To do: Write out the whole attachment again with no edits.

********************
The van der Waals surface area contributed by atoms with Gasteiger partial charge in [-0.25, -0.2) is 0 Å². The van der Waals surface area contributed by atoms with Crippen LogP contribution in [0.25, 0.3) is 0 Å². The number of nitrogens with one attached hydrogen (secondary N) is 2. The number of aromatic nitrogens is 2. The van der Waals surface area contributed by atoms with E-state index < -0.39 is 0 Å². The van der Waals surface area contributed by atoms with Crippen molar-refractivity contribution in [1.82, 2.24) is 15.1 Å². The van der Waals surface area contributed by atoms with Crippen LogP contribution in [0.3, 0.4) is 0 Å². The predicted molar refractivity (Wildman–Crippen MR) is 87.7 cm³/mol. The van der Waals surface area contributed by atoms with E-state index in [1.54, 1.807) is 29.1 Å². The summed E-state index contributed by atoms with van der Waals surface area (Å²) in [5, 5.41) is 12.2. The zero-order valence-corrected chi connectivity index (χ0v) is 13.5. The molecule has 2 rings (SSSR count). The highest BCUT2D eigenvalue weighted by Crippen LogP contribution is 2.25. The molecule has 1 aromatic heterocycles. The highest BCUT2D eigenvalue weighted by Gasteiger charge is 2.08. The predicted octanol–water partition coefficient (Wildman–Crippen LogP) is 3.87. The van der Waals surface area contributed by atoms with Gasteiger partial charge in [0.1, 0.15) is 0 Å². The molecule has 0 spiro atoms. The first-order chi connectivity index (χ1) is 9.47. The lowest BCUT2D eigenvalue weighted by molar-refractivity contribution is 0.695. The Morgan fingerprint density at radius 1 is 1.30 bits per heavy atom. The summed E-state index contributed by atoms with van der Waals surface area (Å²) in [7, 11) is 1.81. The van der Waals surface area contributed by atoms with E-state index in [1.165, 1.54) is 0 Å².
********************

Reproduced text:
The van der Waals surface area contributed by atoms with Gasteiger partial charge in [-0.25, -0.2) is 0 Å². The van der Waals surface area contributed by atoms with Crippen LogP contribution in [0.25, 0.3) is 0 Å². The number of nitrogens with one attached hydrogen (secondary N) is 2. The number of aromatic nitrogens is 2. The van der Waals surface area contributed by atoms with E-state index < -0.39 is 0 Å². The van der Waals surface area contributed by atoms with Crippen molar-refractivity contribution in [1.82, 2.24) is 15.1 Å². The van der Waals surface area contributed by atoms with Crippen LogP contribution in [0.3, 0.4) is 0 Å². The predicted molar refractivity (Wildman–Crippen MR) is 87.7 cm³/mol. The van der Waals surface area contributed by atoms with E-state index in [1.54, 1.807) is 29.1 Å². The summed E-state index contributed by atoms with van der Waals surface area (Å²) in [5, 5.41) is 12.2. The zero-order valence-corrected chi connectivity index (χ0v) is 13.5. The molecule has 2 rings (SSSR count). The highest BCUT2D eigenvalue weighted by Crippen LogP contribution is 2.25. The molecule has 1 aromatic heterocycles. The highest BCUT2D eigenvalue weighted by Gasteiger charge is 2.08. The predicted octanol–water partition coefficient (Wildman–Crippen LogP) is 3.87. The van der Waals surface area contributed by atoms with Gasteiger partial charge in [0.1, 0.15) is 0 Å². The molecule has 0 spiro atoms. The first-order chi connectivity index (χ1) is 9.47. The lowest BCUT2D eigenvalue weighted by molar-refractivity contribution is 0.695. The Morgan fingerprint density at radius 1 is 1.30 bits per heavy atom. The summed E-state index contributed by atoms with van der Waals surface area (Å²) in [7, 11) is 1.81. The van der Waals surface area contributed by atoms with E-state index in [1.165, 1.54) is 0 Å².